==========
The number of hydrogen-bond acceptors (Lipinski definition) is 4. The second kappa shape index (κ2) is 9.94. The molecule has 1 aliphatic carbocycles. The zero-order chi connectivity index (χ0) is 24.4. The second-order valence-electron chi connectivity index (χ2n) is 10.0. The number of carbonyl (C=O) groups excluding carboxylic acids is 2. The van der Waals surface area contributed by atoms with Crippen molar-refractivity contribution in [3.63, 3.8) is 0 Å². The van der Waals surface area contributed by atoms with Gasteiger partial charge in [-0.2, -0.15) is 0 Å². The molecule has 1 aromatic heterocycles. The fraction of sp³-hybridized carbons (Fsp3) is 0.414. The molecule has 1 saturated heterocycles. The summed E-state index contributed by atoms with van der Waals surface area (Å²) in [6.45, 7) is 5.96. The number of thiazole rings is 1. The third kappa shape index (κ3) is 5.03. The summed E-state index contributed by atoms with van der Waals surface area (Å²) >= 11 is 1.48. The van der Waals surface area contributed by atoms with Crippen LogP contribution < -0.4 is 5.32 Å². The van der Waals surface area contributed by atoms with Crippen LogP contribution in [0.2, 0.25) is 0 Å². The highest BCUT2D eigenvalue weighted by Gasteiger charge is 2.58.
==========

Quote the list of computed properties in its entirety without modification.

The number of hydrogen-bond acceptors (Lipinski definition) is 4. The second kappa shape index (κ2) is 9.94. The molecule has 1 aliphatic carbocycles. The zero-order chi connectivity index (χ0) is 24.4. The second-order valence-electron chi connectivity index (χ2n) is 10.0. The number of carbonyl (C=O) groups excluding carboxylic acids is 2. The van der Waals surface area contributed by atoms with Crippen molar-refractivity contribution in [3.63, 3.8) is 0 Å². The van der Waals surface area contributed by atoms with Gasteiger partial charge in [-0.2, -0.15) is 0 Å². The molecule has 1 aromatic heterocycles. The fraction of sp³-hybridized carbons (Fsp3) is 0.414. The molecule has 1 saturated heterocycles. The summed E-state index contributed by atoms with van der Waals surface area (Å²) in [6.45, 7) is 5.96. The number of thiazole rings is 1. The third kappa shape index (κ3) is 5.03. The summed E-state index contributed by atoms with van der Waals surface area (Å²) >= 11 is 1.48. The van der Waals surface area contributed by atoms with Crippen LogP contribution < -0.4 is 5.32 Å². The van der Waals surface area contributed by atoms with Crippen LogP contribution in [0.2, 0.25) is 0 Å². The highest BCUT2D eigenvalue weighted by Gasteiger charge is 2.58.